Can one extrapolate data such as these to the Asia–Pacific region? Data from the World Health Organization ‘Global tuberculosis control—surveillance, planning, financing’ report makes sobering reading.10 In 2006, there were an estimated 14.4 million prevalent TB cases worldwide, in addition to an estimated 9.2 million incident cases. The three countries with the highest incidence of TB were all in the Asia–Pacific (India, China and Indonesia). Of particular concern is that approximately 500 000 of these incident cases are likely to be due to multidrug resistant organisms. Given the critical role that TNF plays in the formation and maintenance of granulomas, aggressive blockade of this and other inflammatory molecules in patients with TB is likely to be fraught with danger. It is clear, therefore, that when treating IBD patients with immunosuppressing drugs the world is not a level playing field, at least in relation to infectious risk. In October 2007, the worldwide Periodic Safety Update Reports from Centocor reported 1051 cases of TB from 1 008 413 patients receivinginfliximab for all indications.11 Given that such registries rely on physicians reporting cases to the company, this is likely to be an underestimate of the true figure. Unfortunately region-specific data are not available.

Hence, the importance of Trinder and Lawrance's report of their initial experience of adalimumab use in Fremantle Hospital in this issue of the Journal. While this is a small series (41 patients) with relatively short follow up, they present the first published safety data from the Asia–Pacific using this drug. One case of Herpes simplex was diagnosed in a patient also receiving azathioprine and there were also cases of skin rash and nausea. However, background rates of infectious diseases, including TB, are low in Western Australia and it is important that further series are published from other parts of the Asia–Pacific with higher endemic TB rates.

In keeping with a previous publication from this group,12 they have shown that careful selection of patients based on objective evidence of inflammation can result in very high response and remission rates from biologics in IBD. While the potential risk of using biologic drugs may be significant, there is no doubting that they are amongst the most efficacious agents available for treating moderate to severe CD and, to a lesser extent, UC.

In patients who have failed or are intolerant of immunomodulators, biologic drugs are significantly more effective than placebo at inducing and maintaining remission.13–16 However, this benefit comes with a significant financial cost of up to $US18 000/patient per year for induction and maintenance therapy. Can such a cost be justified, especially in poorer countries which face many other significant health challenges? To answer this question, one must also begin to understand the costs of CD, not only to the patient but also to the wider community. The direct and indirect costs of IBD were recently assessed in the Australian population by Access Economics at approximately $US350 million and approximately $US1.5 billion, respectively.17 Their current estimate of 61 000 people in Australia with IBD is set to increase by 20–25% by 2020. It is worth noting that, while IBD accounts for only 0.1% of health expenditure, it is more common in Australia than epilepsy, multiple sclerosis and rheumatoid arthritis, and that the burden of disability is more than living with type 1 diabetes or epilepsy.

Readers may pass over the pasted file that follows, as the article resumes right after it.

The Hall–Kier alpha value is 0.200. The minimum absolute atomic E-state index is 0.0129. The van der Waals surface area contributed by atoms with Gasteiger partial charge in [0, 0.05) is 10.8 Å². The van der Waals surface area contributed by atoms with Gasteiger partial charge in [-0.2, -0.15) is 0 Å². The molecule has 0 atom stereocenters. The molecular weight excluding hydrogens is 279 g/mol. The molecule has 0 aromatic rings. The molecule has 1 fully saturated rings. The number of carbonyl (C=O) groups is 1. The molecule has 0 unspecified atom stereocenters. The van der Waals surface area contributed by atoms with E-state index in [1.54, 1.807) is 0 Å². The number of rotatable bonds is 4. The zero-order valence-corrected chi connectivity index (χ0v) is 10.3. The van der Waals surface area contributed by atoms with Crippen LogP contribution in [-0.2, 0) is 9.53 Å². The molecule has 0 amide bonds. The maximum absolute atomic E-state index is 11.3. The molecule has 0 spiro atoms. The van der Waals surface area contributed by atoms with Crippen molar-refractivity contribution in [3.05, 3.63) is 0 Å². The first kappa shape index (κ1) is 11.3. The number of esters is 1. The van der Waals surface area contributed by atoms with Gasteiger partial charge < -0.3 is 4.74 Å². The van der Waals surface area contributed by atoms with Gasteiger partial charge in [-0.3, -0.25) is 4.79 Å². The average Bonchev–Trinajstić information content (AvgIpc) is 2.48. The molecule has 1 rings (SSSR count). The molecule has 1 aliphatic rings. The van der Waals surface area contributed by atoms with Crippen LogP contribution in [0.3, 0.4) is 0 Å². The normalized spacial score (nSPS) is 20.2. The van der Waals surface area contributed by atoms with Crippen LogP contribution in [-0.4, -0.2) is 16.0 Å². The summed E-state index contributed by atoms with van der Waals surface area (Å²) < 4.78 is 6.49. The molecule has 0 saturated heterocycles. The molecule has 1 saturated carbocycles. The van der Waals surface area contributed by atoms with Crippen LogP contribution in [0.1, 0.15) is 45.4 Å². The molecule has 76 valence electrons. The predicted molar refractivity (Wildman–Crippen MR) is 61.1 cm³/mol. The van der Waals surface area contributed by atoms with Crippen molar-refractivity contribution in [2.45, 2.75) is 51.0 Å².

While neither panacea nor magic bullet for IBD, biologic drugs have been shown to reduce hospitalizations, surgeries and outpatient visits.18 They also lead to improved quality of life and, almost certainly, reduced indirect costs. Federal regulatory bodies in Australia now fund biologics for CD in defined clinical situations. However, this is not the case in most other Asia–Pacific countries where, with the exception of New Zealand, Japan and South Korea, biologics are available to a very small proportion of the population, or are unavailable.19 Furthermore, in some countries such as New Zealand access to biologics is geographically defined; some public hospitals prohibit their use, while others take a more realistic approach.

The burden of IBD is set to surge in the Asia–Pacific region over the coming years. If the incidence and prevalence rates of IBD mirror those in the West then this may become an epidemic. Biologic drugs will be needed as part of the therapeutic strategy to treat IBD in the Asia–Pacific but, at present, access is limited. This issue must be addressed by both health funding agencies and pharmaceutical companies. However, just as important will be the description of biologic drug use in these populations and the development of strategies that minimize the risk of serious infectious complications.